"What we're trying to do is create a place where people can go to get the facts," Douglass said. "People out there, in a way, are citizen journalists... so we just want to arm them with information."
Earlier this week, the White House released a video in which Douglass refuted claims made on the Internet about President Obama's health care reform plans. In an accompanying blog post, White House Director of New Media Macon Phillips urged citizens to e-mail the White House with any "fishy" information they come across with respect to health care.
Sen. John Cornyn (R-Texas) subsequently accused the president of creating an "enemies list" and wrote a letter to him asking how personally identifiable information -- such as names, e-mail addresses, and IP addresses -- would be handled in the collection of this information.
"We're not keeping a list," Douglass said. "What is being said -- not who's saying it -- is what is being looked at. It's simply information that is out there."
She added, "Nobody's compiling a list. I bet you that Sen. Cornyn knows that."
CBS News' chief political consultant Marc Ambinder, also appearing on Washington Unplugged, agreed that Cornyn's accusation is probably simply a political tactic.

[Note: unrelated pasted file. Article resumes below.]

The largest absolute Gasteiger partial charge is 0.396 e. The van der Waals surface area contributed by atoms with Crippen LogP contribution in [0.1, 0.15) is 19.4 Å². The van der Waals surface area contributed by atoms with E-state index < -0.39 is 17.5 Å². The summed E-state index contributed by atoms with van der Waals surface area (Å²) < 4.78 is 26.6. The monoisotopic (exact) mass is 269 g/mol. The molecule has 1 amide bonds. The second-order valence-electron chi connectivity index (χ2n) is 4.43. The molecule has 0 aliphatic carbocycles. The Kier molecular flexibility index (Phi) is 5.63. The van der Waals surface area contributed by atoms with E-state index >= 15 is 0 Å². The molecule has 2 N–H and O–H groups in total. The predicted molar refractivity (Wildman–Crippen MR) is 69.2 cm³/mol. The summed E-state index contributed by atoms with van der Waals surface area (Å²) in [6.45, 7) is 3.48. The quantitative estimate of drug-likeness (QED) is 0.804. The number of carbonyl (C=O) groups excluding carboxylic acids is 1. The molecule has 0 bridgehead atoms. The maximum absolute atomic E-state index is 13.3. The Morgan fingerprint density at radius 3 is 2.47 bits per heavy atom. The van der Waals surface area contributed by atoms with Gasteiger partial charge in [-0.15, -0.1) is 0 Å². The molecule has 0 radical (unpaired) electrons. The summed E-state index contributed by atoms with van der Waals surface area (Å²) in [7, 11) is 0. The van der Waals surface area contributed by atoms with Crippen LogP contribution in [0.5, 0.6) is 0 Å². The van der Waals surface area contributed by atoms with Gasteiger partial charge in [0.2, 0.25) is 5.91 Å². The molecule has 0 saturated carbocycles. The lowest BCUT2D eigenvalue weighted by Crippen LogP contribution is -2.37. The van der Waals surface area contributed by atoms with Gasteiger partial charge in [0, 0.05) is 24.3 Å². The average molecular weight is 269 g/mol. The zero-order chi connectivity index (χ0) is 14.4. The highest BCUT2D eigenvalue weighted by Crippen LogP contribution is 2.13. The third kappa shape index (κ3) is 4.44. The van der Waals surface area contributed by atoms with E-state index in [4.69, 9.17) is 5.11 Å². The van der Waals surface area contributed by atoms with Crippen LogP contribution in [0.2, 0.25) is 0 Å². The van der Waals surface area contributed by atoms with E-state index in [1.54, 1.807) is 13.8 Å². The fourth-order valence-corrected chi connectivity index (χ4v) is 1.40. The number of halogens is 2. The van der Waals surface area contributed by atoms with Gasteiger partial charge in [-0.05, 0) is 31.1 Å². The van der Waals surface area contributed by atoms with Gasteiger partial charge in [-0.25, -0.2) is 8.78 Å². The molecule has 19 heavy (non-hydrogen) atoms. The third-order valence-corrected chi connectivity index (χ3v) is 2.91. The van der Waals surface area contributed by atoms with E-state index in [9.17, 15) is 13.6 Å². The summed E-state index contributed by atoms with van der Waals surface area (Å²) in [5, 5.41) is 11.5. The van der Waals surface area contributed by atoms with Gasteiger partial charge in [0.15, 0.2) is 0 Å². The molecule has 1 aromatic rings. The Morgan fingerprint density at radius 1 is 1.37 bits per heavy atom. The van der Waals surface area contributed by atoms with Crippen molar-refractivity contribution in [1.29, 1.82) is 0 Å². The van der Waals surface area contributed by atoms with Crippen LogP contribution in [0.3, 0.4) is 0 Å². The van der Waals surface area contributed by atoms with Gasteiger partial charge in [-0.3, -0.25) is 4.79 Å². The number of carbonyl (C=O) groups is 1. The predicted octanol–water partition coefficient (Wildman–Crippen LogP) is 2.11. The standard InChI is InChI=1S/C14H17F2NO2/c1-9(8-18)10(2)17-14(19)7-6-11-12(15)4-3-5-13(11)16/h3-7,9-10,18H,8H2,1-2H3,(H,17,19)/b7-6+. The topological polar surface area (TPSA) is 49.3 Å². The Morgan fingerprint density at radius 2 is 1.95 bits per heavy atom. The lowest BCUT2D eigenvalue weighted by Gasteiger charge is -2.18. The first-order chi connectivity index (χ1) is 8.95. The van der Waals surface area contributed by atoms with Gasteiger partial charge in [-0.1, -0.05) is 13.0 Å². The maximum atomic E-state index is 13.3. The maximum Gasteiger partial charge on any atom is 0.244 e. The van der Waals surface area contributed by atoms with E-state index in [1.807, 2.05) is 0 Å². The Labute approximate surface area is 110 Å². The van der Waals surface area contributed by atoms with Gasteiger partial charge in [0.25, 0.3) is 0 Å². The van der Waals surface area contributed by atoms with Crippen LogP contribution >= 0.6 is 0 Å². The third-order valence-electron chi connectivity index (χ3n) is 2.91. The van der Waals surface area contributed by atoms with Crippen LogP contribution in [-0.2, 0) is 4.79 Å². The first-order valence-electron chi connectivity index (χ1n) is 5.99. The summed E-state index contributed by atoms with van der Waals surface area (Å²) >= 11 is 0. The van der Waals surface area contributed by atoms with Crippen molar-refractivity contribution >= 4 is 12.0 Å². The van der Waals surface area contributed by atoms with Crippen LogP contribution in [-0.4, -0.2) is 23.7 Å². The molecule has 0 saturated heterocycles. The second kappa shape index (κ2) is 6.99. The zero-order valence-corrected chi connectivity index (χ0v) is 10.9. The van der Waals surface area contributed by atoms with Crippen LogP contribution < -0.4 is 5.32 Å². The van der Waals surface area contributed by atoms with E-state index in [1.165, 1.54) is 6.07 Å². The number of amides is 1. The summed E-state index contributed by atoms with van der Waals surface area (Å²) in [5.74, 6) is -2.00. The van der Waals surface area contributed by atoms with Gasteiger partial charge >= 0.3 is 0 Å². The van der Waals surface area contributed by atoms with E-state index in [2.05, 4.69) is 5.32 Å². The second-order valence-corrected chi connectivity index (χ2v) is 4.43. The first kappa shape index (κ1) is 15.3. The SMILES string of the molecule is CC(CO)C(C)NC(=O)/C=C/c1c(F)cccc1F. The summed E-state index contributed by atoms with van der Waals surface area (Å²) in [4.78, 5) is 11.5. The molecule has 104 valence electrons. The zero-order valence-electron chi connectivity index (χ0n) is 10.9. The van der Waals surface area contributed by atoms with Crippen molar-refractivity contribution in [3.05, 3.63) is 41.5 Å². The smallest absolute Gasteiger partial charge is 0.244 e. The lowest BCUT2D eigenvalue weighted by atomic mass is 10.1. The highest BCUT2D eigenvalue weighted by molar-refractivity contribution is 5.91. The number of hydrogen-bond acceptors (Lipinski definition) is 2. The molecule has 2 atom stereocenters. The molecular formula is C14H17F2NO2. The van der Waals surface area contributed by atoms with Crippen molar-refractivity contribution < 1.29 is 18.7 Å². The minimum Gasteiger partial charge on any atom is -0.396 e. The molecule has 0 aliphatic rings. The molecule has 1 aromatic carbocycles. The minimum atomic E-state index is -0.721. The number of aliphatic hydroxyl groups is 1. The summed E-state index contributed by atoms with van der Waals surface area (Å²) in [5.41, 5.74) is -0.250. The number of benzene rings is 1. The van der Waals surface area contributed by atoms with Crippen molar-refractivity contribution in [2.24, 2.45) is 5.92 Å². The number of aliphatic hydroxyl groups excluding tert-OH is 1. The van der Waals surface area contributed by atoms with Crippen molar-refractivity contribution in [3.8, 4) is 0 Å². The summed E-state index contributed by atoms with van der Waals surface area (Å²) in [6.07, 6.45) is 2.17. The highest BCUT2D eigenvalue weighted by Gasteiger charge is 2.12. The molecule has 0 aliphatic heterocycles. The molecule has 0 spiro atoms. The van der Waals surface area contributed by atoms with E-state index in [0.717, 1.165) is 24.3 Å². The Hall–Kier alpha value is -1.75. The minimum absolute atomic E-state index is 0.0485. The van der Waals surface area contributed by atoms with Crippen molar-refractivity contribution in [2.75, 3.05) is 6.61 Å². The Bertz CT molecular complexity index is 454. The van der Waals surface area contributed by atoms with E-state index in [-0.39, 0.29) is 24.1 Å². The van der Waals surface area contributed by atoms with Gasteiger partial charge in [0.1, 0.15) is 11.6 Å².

"Smart conservatives know that the White House isn't really compiling an emenmies list," Ambinder said. "That kind of takes it too far, but that's what political parties do."
The White House's response also reflects Mr. Obama's political style, Ambinder said -- though it proved more useful during the campaign.
"We've seen throughout the year how the White House and the Democratic National Committee have attempted to use the techniques and even the langauge President Obama used during the campaign," he said. "They haven't been so successful so far."
Conservative analyst David All said on Washington Unplugged that it is commendable that the White House is taking "unprecedented steps" to utilize the Internet to improve citizen engagement. However, he said Phillip's blog post might have gone too far.
"When they're asking people to submit casual conversations, we have to think about the ramifications and whether or not that has a chilling effect on speech," he said.
Watch the interviews in the video above, as well as analysis from CBS News' National Security Consultant Juan Zarate about the death of a key senior Taliban official in Pakistan. And click here for past episodes of "Washington Unplugged."
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